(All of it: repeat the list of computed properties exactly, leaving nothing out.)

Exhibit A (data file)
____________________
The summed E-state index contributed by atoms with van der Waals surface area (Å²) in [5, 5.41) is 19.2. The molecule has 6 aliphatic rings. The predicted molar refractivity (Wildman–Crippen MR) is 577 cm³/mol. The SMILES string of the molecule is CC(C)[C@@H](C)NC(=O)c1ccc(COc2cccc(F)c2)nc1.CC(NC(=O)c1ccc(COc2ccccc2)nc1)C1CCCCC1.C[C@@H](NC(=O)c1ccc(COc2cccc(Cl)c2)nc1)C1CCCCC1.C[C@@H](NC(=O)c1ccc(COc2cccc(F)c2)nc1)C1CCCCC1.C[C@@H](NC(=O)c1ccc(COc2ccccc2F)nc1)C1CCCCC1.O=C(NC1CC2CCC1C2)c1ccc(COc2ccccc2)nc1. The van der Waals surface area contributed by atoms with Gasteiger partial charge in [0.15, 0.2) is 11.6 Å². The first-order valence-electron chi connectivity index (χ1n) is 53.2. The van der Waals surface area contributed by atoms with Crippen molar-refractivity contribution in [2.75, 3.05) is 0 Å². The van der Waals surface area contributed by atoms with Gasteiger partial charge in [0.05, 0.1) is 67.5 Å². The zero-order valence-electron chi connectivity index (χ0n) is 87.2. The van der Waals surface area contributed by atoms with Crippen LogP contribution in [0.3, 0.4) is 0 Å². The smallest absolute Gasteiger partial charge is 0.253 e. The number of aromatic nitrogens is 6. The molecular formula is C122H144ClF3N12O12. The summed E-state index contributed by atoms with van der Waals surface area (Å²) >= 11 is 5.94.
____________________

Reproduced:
The summed E-state index contributed by atoms with van der Waals surface area (Å²) in [5, 5.41) is 19.2. The molecule has 6 aliphatic rings. The predicted molar refractivity (Wildman–Crippen MR) is 577 cm³/mol. The SMILES string of the molecule is CC(C)[C@@H](C)NC(=O)c1ccc(COc2cccc(F)c2)nc1.CC(NC(=O)c1ccc(COc2ccccc2)nc1)C1CCCCC1.C[C@@H](NC(=O)c1ccc(COc2cccc(Cl)c2)nc1)C1CCCCC1.C[C@@H](NC(=O)c1ccc(COc2cccc(F)c2)nc1)C1CCCCC1.C[C@@H](NC(=O)c1ccc(COc2ccccc2F)nc1)C1CCCCC1.O=C(NC1CC2CCC1C2)c1ccc(COc2ccccc2)nc1. The van der Waals surface area contributed by atoms with Gasteiger partial charge in [0.15, 0.2) is 11.6 Å². The first-order valence-electron chi connectivity index (χ1n) is 53.2. The van der Waals surface area contributed by atoms with Crippen molar-refractivity contribution in [2.75, 3.05) is 0 Å². The van der Waals surface area contributed by atoms with Gasteiger partial charge in [0.05, 0.1) is 67.5 Å². The zero-order valence-electron chi connectivity index (χ0n) is 87.2. The van der Waals surface area contributed by atoms with Crippen LogP contribution in [0.3, 0.4) is 0 Å². The smallest absolute Gasteiger partial charge is 0.253 e. The number of aromatic nitrogens is 6. The molecular formula is C122H144ClF3N12O12. The summed E-state index contributed by atoms with van der Waals surface area (Å²) >= 11 is 5.94.